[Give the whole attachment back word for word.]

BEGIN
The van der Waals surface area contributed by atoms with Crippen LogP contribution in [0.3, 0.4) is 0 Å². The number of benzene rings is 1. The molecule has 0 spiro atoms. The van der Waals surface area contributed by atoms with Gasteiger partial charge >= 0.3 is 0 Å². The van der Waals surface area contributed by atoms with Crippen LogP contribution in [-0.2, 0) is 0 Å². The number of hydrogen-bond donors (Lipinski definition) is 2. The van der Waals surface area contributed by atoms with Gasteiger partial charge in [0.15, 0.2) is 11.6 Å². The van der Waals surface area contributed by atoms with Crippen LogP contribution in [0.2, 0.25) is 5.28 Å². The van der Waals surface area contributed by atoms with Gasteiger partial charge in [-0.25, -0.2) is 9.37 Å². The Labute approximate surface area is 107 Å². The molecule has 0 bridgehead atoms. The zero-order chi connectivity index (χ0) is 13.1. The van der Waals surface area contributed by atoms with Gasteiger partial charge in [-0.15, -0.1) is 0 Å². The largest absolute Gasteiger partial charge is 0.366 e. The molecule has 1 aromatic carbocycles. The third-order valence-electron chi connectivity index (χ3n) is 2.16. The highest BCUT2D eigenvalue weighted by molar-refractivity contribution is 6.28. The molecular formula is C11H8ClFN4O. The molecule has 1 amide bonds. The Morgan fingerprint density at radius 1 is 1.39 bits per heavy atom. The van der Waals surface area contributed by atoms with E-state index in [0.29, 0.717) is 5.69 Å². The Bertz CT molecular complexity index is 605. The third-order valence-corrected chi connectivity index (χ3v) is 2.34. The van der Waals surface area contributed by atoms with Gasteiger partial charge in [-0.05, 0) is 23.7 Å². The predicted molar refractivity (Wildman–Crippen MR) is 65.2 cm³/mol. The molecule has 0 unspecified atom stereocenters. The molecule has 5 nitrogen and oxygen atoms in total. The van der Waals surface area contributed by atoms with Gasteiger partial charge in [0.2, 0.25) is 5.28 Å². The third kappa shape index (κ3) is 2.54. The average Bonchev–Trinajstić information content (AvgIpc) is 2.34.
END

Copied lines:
The van der Waals surface area contributed by atoms with Crippen LogP contribution in [0.3, 0.4) is 0 Å². The number of benzene rings is 1. The molecule has 0 spiro atoms. The van der Waals surface area contributed by atoms with Gasteiger partial charge >= 0.3 is 0 Å². The van der Waals surface area contributed by atoms with Crippen LogP contribution in [-0.2, 0) is 0 Å². The number of hydrogen-bond donors (Lipinski definition) is 2. The van der Waals surface area contributed by atoms with Gasteiger partial charge in [0.15, 0.2) is 11.6 Å². The van der Waals surface area contributed by atoms with Crippen LogP contribution in [0.2, 0.25) is 5.28 Å². The van der Waals surface area contributed by atoms with Gasteiger partial charge in [-0.25, -0.2) is 9.37 Å². The Labute approximate surface area is 107 Å². The molecule has 0 bridgehead atoms. The zero-order chi connectivity index (χ0) is 13.1. The van der Waals surface area contributed by atoms with Gasteiger partial charge in [-0.15, -0.1) is 0 Å². The largest absolute Gasteiger partial charge is 0.366 e. The molecule has 1 aromatic carbocycles. The third-order valence-electron chi connectivity index (χ3n) is 2.16. The highest BCUT2D eigenvalue weighted by molar-refractivity contribution is 6.28. The molecular formula is C11H8ClFN4O. The molecule has 1 amide bonds. The Morgan fingerprint density at radius 1 is 1.39 bits per heavy atom. The van der Waals surface area contributed by atoms with E-state index in [0.29, 0.717) is 5.69 Å². The Bertz CT molecular complexity index is 605. The third-order valence-corrected chi connectivity index (χ3v) is 2.34. The van der Waals surface area contributed by atoms with Gasteiger partial charge in [-0.05, 0) is 23.7 Å². The predicted molar refractivity (Wildman–Crippen MR) is 65.2 cm³/mol. The molecule has 0 unspecified atom stereocenters. The molecule has 5 nitrogen and oxygen atoms in total. The van der Waals surface area contributed by atoms with Gasteiger partial charge in [0.2, 0.25) is 5.28 Å². The third kappa shape index (κ3) is 2.54. The average Bonchev–Trinajstić information content (AvgIpc) is 2.34.